A couple of links for you:

Gail Gauthier has started a series on time management for writers at her blog, Original Content. Check the posts out here.

And Debbi Michiko Florence has made this year her Year of Writing. You can find her series of YOW posts here.

And here’s to having it all…including sanity!


Author Appreciation Week: Terry Pratchett

If you go to the bookstore and ask for directions to the Terry Pratchett books, you’re likely to be sent to at least two, of not more, sections. Some will be in the science-fiction/fantasy world, some will be on the new-book shelves, and some will definitely be in the YA section. Which means that, when you’re shopping for the two or three of his books that your fourteen-year-old son hasn’t read yet, you know to hunt through the whole store.

And that’s why I appreciate Terry Pratchett. Because while I would guess he doesn’t think too much about who he’s writing for, I know that he’s writing for my son.

Okay, and for me. And my husband. All three of us laugh out loud—really loud—at the same passages. And, yes, we all try and do the thick brogue when we imitate Rob Anybody or another of the wee free men. Obviously, I love Pratchett’s comedy and would read his books time and time again if only for the brilliance of his humor.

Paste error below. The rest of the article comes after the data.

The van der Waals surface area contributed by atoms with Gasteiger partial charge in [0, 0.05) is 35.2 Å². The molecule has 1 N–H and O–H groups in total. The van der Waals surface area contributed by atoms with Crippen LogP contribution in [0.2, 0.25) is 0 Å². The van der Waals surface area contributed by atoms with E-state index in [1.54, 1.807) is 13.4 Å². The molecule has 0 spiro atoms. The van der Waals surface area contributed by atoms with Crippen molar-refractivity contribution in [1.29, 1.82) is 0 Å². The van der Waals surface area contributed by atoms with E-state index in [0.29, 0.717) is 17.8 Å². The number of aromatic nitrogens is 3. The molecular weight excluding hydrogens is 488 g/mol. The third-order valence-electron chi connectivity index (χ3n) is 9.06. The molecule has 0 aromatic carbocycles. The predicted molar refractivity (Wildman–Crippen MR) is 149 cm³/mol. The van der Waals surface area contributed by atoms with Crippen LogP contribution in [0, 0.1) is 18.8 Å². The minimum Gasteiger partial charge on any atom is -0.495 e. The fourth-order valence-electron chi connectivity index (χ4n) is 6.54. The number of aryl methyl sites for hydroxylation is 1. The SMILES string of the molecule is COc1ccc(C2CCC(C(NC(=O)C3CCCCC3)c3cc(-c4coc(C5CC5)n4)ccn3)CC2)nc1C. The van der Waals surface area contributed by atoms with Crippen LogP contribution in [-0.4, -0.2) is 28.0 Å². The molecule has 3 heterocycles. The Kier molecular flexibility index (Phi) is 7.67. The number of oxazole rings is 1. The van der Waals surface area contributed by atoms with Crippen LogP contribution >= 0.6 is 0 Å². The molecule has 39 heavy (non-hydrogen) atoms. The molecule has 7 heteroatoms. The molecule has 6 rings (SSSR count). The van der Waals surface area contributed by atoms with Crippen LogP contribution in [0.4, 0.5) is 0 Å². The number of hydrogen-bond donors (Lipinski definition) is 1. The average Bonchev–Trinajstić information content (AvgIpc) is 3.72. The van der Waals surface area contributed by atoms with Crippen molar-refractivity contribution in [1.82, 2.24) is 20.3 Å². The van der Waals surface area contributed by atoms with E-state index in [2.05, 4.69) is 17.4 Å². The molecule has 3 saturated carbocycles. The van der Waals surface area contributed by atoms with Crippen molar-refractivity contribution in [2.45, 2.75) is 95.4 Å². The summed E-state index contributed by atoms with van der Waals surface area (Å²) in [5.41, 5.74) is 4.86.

What I love most about his books, though, is the characters. You could probably, if you tried, describe or summarize any one of them in a few sentences, and you’d hit them on target. What that summary wouldn’t convey, though (and what I’m not sure I’ll be able to), is the subtleties Pratchett weaves into each. Maybe it’s because he’s written so many books, maybe it’s because his characters remain so absolutely true to themselves in all those books. I’m not sure. All I know is that, time and time again, he’ll write a scene, a description, a piece of dialog that just makes me say, “That is so her.” Or him.